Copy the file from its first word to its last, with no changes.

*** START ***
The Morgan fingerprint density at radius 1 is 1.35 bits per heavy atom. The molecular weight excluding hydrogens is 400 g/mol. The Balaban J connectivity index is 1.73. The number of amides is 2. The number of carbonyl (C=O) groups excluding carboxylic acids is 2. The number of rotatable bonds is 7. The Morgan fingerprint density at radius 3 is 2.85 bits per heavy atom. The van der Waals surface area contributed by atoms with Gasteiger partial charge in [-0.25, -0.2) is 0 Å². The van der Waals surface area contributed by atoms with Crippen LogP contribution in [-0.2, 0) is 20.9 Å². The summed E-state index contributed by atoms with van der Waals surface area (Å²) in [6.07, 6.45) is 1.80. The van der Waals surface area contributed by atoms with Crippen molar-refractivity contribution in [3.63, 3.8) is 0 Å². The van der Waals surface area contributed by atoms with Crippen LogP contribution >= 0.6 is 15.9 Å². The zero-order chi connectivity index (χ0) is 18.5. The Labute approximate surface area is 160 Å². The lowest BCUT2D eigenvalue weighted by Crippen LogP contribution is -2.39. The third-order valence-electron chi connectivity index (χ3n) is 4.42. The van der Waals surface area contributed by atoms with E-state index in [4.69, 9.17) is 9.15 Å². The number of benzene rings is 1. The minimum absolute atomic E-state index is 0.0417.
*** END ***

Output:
The Morgan fingerprint density at radius 1 is 1.35 bits per heavy atom. The molecular weight excluding hydrogens is 400 g/mol. The Balaban J connectivity index is 1.73. The number of amides is 2. The number of carbonyl (C=O) groups excluding carboxylic acids is 2. The number of rotatable bonds is 7. The Morgan fingerprint density at radius 3 is 2.85 bits per heavy atom. The van der Waals surface area contributed by atoms with Gasteiger partial charge in [-0.25, -0.2) is 0 Å². The van der Waals surface area contributed by atoms with Crippen LogP contribution in [-0.2, 0) is 20.9 Å². The summed E-state index contributed by atoms with van der Waals surface area (Å²) in [6.07, 6.45) is 1.80. The van der Waals surface area contributed by atoms with Crippen molar-refractivity contribution in [3.63, 3.8) is 0 Å². The van der Waals surface area contributed by atoms with Crippen LogP contribution >= 0.6 is 15.9 Å². The zero-order chi connectivity index (χ0) is 18.5. The Labute approximate surface area is 160 Å². The lowest BCUT2D eigenvalue weighted by Crippen LogP contribution is -2.39. The third-order valence-electron chi connectivity index (χ3n) is 4.42. The van der Waals surface area contributed by atoms with E-state index in [4.69, 9.17) is 9.15 Å². The number of benzene rings is 1. The minimum absolute atomic E-state index is 0.0417.